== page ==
In July, a nearby shootout between suspected armed rival groups left 10 dead and spooked some retirees. And in December 2009, gunfire erupted during an annual celebration welcoming back Winter Texans, but no visitors reported injuries.

RV parks surveyed in the 2014 report cited worried calls from prospective visitors up north, but none of the dozen RV Parks contacted for this story would confirm it.

Camping at Bentsen Palm Village RV Park south of Mission.
Camping at Bentsen Palm Village RV Park south of Mission. © Rex Vogel, all rights reserved

More than 85 percent of Winter Texans said they visited Mexico for an average of five trips per year, which has helped Tamaulipas’ northern border towns rake in around $30 million in tourism revenue each year, the report said.

Others deny longtime Winter Texans are afraid.

“We are looking forward to a good year,” said mobile home park manager Gail McDaniel, who runs 1015 RV Park in Weslaco.

McDaniel said reservations are strong and most Winter Texans are not worried about border violence.

She pointed to poor health and the inability to travel for most vacancies.

Texas Spoken Friendly

Worth Pondering…

Winter Texan is Better Than No Texan

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Migrating Hummingbirds Face Drought Conditions

As the ongoing drought worsens, migrating hummingbirds may find little native vegetation to sustain them as they fly south for the winter.

Black-chinned hummingbird at Arizona Desert Museum, Tucson. © Rex Vogel, all rights reserved
Black-chinned hummingbird at Arizona Desert Museum, Tucson. © Rex Vogel, all rights reserved

This year, local birding experts say, it’s essential that humans feed the tiny feathered travelers.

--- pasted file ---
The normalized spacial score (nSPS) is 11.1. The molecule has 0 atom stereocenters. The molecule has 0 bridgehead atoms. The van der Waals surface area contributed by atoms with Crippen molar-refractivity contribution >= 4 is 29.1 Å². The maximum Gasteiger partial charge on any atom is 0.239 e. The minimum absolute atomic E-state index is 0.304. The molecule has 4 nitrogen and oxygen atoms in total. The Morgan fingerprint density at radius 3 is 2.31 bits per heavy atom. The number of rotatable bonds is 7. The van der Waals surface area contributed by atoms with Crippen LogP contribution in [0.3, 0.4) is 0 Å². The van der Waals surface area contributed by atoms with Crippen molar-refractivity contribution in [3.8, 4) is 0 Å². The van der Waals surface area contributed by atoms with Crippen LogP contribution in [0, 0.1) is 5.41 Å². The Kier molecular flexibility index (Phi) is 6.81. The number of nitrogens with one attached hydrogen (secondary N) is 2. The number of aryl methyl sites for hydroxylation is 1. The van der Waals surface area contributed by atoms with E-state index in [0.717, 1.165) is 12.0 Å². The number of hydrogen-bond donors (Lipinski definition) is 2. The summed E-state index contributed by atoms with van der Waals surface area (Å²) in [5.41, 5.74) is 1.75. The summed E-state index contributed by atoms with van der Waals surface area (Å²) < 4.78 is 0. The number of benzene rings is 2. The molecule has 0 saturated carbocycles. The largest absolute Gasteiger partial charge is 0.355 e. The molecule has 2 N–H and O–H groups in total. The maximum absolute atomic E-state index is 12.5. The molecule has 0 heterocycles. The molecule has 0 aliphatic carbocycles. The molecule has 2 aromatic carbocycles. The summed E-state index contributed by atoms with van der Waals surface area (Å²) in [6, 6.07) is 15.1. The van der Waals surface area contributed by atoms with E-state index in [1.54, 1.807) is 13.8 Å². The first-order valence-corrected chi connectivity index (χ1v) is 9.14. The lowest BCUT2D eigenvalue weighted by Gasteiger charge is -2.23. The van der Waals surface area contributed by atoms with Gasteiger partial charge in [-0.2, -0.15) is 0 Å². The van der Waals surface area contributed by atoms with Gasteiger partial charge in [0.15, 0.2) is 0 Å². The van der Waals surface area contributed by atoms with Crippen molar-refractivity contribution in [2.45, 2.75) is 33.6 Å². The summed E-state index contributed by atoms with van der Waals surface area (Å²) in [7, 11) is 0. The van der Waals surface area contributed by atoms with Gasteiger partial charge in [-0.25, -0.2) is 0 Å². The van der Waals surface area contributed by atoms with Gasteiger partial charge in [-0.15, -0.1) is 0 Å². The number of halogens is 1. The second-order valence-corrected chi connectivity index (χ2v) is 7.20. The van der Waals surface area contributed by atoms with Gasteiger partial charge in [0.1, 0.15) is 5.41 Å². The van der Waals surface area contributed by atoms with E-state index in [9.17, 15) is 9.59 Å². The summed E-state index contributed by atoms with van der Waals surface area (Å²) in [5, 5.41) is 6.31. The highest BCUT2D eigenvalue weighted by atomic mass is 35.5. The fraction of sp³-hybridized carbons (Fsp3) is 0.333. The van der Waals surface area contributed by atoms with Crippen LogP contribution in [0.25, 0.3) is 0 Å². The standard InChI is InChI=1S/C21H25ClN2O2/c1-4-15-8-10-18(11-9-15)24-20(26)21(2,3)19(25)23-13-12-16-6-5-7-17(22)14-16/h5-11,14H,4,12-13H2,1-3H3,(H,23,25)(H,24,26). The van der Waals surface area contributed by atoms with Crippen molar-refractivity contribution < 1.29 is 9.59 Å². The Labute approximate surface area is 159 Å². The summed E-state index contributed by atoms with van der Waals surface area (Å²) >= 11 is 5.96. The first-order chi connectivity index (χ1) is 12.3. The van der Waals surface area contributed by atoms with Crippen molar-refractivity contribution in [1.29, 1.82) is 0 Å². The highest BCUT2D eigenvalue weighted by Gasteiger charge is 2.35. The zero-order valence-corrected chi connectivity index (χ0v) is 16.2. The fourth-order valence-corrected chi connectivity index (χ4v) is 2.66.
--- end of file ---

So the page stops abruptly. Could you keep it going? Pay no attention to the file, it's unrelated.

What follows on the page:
On a recent visit to Central Texas, Norma Friedrich, president of the Arroyo Colorado Audubon Society saw no native flowering plants on which the hummingbirds would rely as they pass through Texas, en route to Mexico and Central America. The migrating birds will be forced to rely almost entirely on humans for their food, Friedrich told the Valley Morning Star.

This year, more than ever, the hummingbirds will seek out flowering plants in gardens, as well as feeders in yards, on porches and patios.

The migration should start any day now, she said. The first to arrive will be the ruby-throated hummingbirds. The ruby-throats, which spend the summer in New England, the northeastern U.S., and southern Canada, will be followed by black-chinned hummingbirds that travel south from the western United States. Then the Rufous hummingbirds arrive, migrating from the western United States and as far north as Alaska.

Friedrich also reminds humans who feed any birds of a lesson many birders know: “You attract more birds with water than with seeds.” A water mister or a lawn sprinkler with a fine spray will attract many kinds of birds. The appreciative hummingbirds will give themselves showers by flying through the spray.

Nesting hummer at Arizona Desert Museum, Tucson. © Rex Vogel, all rights reserved
Nesting hummer at Arizona Desert Museum, Tucson. © Rex Vogel, all rights reserved

The regular and widespread practice of feeding hummingbirds in Rockport (Texas) resulted in the city’s annual hummingbird celebration, this year marked its 25th anniversary, September 12-15.

Feeding

Feeding hummingbirds requires a limited amount of paraphernalia, according to several specialized websites.

To begin, you need a hummingbird feeder, sugar, water, measuring cups, and a suitable place to hang the feeder. For feeder maintenance, you need a couple of brushes to clean the inside of the feeder and the little holes where the birds feed.